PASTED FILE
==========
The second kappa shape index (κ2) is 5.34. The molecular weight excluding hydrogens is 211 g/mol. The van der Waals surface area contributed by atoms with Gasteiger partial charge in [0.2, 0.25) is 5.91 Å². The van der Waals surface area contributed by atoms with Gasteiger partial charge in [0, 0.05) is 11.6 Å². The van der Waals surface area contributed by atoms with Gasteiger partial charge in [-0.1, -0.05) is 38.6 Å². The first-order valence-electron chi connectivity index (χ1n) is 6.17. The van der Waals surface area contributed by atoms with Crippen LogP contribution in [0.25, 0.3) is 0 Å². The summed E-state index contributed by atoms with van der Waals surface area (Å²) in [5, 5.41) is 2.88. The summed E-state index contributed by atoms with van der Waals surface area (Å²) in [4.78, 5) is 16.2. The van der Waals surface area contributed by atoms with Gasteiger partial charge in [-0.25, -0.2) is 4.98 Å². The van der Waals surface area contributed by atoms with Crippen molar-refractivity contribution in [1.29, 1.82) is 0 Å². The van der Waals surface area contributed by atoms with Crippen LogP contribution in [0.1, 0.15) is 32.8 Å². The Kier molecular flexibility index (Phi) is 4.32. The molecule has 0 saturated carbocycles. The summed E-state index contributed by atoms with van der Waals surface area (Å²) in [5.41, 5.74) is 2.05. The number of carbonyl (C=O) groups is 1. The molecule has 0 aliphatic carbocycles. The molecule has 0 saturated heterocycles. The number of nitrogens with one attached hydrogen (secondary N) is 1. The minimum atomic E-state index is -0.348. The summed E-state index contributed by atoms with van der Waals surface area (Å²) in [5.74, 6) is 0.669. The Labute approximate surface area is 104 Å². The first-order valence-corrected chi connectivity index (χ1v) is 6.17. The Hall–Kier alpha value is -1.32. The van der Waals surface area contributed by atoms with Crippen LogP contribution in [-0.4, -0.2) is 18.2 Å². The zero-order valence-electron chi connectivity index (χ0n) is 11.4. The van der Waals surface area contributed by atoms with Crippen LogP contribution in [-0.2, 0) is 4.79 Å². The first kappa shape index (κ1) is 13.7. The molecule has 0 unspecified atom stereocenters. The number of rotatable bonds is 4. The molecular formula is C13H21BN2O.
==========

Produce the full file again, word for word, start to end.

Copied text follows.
The second kappa shape index (κ2) is 5.34. The molecular weight excluding hydrogens is 211 g/mol. The van der Waals surface area contributed by atoms with Gasteiger partial charge in [0.2, 0.25) is 5.91 Å². The van der Waals surface area contributed by atoms with Gasteiger partial charge in [0, 0.05) is 11.6 Å². The van der Waals surface area contributed by atoms with Gasteiger partial charge in [-0.1, -0.05) is 38.6 Å². The first-order valence-electron chi connectivity index (χ1n) is 6.17. The van der Waals surface area contributed by atoms with Crippen LogP contribution in [0.25, 0.3) is 0 Å². The summed E-state index contributed by atoms with van der Waals surface area (Å²) in [5, 5.41) is 2.88. The summed E-state index contributed by atoms with van der Waals surface area (Å²) in [4.78, 5) is 16.2. The van der Waals surface area contributed by atoms with Gasteiger partial charge in [-0.25, -0.2) is 4.98 Å². The van der Waals surface area contributed by atoms with Crippen molar-refractivity contribution in [1.29, 1.82) is 0 Å². The van der Waals surface area contributed by atoms with Crippen LogP contribution in [0.1, 0.15) is 32.8 Å². The Kier molecular flexibility index (Phi) is 4.32. The molecule has 0 saturated carbocycles. The summed E-state index contributed by atoms with van der Waals surface area (Å²) in [5.41, 5.74) is 2.05. The number of carbonyl (C=O) groups is 1. The molecule has 0 aliphatic carbocycles. The molecule has 0 saturated heterocycles. The number of nitrogens with one attached hydrogen (secondary N) is 1. The minimum atomic E-state index is -0.348. The summed E-state index contributed by atoms with van der Waals surface area (Å²) in [5.74, 6) is 0.669. The Labute approximate surface area is 104 Å². The first-order valence-corrected chi connectivity index (χ1v) is 6.17. The Hall–Kier alpha value is -1.32. The van der Waals surface area contributed by atoms with Crippen LogP contribution in [-0.4, -0.2) is 18.2 Å². The zero-order valence-electron chi connectivity index (χ0n) is 11.4. The van der Waals surface area contributed by atoms with Crippen LogP contribution in [-0.2, 0) is 4.79 Å². The first kappa shape index (κ1) is 13.7. The molecule has 0 unspecified atom stereocenters. The number of rotatable bonds is 4. The molecular formula is C13H21BN2O.